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Cape Air Review – Cessna 402 from St Thomas STT to San Juan SJU

Cape Air Review

Grab a seat…in the copilot seat?

Cape Air is a regional truboprop carrier with bases in New England and the Caribbean, which basically means that if you find yourself flying them, you’re probably flying to or from an awesome vacation spot…like sailing in the BVI for 10 days. Or you’re commuting…but let’s skip that scenario. One of the cool things about flying any airline that operates planes like this (Cessna 402, Caravan, Otter Sea Plane, etc.) is that the depending on weight/balance and flight load, the copilot seat is often up for grabs. Knowing this, and being the aviation geek that I am, the first thing I do when I get to the gate is tell the gate agent that I would love to sit in the copilot seat if possible — and as of this writing I’m 3 for 4 on that. While this seat is more cramped than the others on the plane – it does have restricted legroom! – it has hands down the best views of any seat on any aircraft. Here’s what it’s like…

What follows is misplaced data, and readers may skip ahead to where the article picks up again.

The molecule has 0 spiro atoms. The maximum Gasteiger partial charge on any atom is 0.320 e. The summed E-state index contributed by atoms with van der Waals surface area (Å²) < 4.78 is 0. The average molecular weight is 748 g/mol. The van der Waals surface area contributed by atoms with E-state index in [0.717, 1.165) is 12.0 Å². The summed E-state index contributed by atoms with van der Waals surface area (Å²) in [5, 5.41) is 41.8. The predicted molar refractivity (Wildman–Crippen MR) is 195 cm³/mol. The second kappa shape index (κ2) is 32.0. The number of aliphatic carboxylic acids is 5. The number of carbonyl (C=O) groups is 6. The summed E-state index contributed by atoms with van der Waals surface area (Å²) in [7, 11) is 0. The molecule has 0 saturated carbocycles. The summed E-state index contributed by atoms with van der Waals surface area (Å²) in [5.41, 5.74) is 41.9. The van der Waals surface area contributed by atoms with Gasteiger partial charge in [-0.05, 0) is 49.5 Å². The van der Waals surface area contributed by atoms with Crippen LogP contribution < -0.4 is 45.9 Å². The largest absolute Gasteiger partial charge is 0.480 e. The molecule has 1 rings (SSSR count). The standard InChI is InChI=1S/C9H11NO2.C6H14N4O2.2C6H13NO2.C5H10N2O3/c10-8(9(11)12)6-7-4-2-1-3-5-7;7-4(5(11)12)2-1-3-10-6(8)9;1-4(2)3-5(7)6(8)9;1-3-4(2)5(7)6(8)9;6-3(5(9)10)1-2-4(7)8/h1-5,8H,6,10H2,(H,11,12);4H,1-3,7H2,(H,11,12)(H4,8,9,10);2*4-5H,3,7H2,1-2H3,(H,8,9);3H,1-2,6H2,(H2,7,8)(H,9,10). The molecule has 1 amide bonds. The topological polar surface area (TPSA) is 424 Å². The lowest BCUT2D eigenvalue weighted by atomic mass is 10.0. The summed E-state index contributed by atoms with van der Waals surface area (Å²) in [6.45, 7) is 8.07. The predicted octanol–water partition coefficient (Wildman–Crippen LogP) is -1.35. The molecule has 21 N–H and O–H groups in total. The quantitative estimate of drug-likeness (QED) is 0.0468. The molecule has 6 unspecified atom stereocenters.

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British Airways 787-9 New First Class Review – This is What First Class Is All About

British Airways 787-9 New First Class

If only all BA F seats could be like this!